Strange Brouhaha

Wednesday, May 03, 2006

In Praise Of Megan McCafferty

I haven't read either of Megan McCafferty's books, *Sloppy Firsts* or *Second Helpings.* I have, however, read the news. And McCafferty's two books were apparently plagiarized in both plot and 53 instances of prose by nineteen-year-old author Kaavya Viswanathan for her novel *How Opal Mehta Got Kissed, Got Wild, and Got a Life.*

Before Viswanathan's plagiarisms were discovered, she scored a $500,000 two-book contract and a movie deal for "Opal." (The book deal is now canceled and "Opal" permanently withdrawn from circulation.) Viswanathan contends the borrowings were "unconscious and unintentional."

Here's what gets me about this. A visit to McCafferty's website suggests that her two victimized novels, although solidly successful, were by no means broken upon the world with the fanfare that accompanied "Opal." There seems to have been no breathless "Wow, a $500,000 deal!!" publicity of the kind that Viswanathan so briefly enjoyed before being exposed. Since Viswanathan borrowed from "Firsts" and "Seconds" so heavily for her own book, one has to ask: how come they weren't worth this much the first time around? Paint 'em brown and dial back the age of their author and suddenly they're an event? I hope the publishing industry takes a good long look at itself.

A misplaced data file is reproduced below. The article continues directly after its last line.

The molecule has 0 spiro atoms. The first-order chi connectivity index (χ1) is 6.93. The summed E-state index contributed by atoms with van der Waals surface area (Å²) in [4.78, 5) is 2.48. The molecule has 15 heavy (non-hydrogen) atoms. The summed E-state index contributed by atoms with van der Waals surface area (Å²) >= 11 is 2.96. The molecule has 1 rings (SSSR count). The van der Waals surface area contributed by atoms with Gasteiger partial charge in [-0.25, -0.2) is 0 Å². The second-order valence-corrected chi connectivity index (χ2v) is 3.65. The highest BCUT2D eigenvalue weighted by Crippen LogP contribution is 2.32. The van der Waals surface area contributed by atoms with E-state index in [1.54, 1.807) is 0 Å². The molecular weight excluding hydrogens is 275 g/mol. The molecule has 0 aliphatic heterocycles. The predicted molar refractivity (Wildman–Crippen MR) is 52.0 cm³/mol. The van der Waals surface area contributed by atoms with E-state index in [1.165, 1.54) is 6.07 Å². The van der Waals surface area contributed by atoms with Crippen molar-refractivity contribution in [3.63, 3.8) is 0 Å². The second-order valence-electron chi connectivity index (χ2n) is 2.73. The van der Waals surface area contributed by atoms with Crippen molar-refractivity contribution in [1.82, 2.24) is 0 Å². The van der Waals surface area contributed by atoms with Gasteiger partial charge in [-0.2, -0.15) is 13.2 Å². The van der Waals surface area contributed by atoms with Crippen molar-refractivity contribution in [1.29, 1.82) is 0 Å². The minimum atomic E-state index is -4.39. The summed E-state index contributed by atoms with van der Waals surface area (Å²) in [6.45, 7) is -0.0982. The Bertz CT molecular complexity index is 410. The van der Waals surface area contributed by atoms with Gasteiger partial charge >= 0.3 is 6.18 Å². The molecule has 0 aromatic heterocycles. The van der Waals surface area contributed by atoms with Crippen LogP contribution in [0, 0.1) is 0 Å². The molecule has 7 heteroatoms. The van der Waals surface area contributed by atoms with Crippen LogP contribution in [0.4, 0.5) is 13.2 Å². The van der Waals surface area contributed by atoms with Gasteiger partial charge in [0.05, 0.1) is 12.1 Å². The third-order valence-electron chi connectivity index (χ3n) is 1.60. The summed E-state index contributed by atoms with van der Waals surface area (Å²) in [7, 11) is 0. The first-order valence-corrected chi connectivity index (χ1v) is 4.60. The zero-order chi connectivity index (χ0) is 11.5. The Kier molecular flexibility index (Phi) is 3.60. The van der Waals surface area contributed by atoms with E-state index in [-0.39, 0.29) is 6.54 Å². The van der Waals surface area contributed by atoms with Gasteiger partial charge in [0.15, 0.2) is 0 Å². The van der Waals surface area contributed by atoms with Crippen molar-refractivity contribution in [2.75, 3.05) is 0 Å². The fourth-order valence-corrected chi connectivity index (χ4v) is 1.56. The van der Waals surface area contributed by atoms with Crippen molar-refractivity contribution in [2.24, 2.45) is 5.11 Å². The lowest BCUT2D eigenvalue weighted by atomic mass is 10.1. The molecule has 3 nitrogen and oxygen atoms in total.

Viswanathan is part of the same phenomenon that fueled those other literary fakers, James Frey and "JT Leroy." In each case, who they were (or claimed to be) drove the acceptance of their prose. Frey was supposed to be this big badass who beat up priests and did hard time, while "Leroy" was allegedly a former drug-addicted transsexual truck-stop prostitute. Whoah! Who wouldn't want to read a book by such over-the-edge, raw survivors? As for Viswanathan, she really *is* an Indian-American teenager--which apparently made Megan McCafferty's work look orders of magnitude better than it did when it belonged to McCafferty herself.

So the publishing industry needs to ask itself: are we the publishing industry, or are we trying to be a phantom limb of the movie business? What are we selling, books or authors? I got news for you: 97% of authors are pasty, isolated obsessives who have no life. Because THEY SPEND ALL THEIR TIME WRITING. Because WRITING (even when you do it really fast like Stephen King) TAKES A LONG TIME. As many have pointed out, it is like manual labor. There are no shortcuts. You have to sit and do it. Writing 120,000 words--and with rewriting, it's more like 300,000--takes WAY longer than your average truck-stop transsexual has time for. Jean Genet (an *actual* gay prostitute who was one of the twentieth century's great cold absurdists) is pretty much the only one who broke that mold, and he was French--and his books are short.

As long as agents and editors allow themselves to be seduced by youth, "exoticism," danger, and the thought of crack-fueled blowjobs, they will be vulnerable to fakers. My heart goes out to Megan McCafferty, who must feel deeply hurt that her ideas and words rocketed a teenager to fame while earning far less--a lot, but far less--for herself. Because it's so obviously personal. McCafferty was less "interesting," therefore her books were less interesting.

If authors are judged like that, then they lose. Period.

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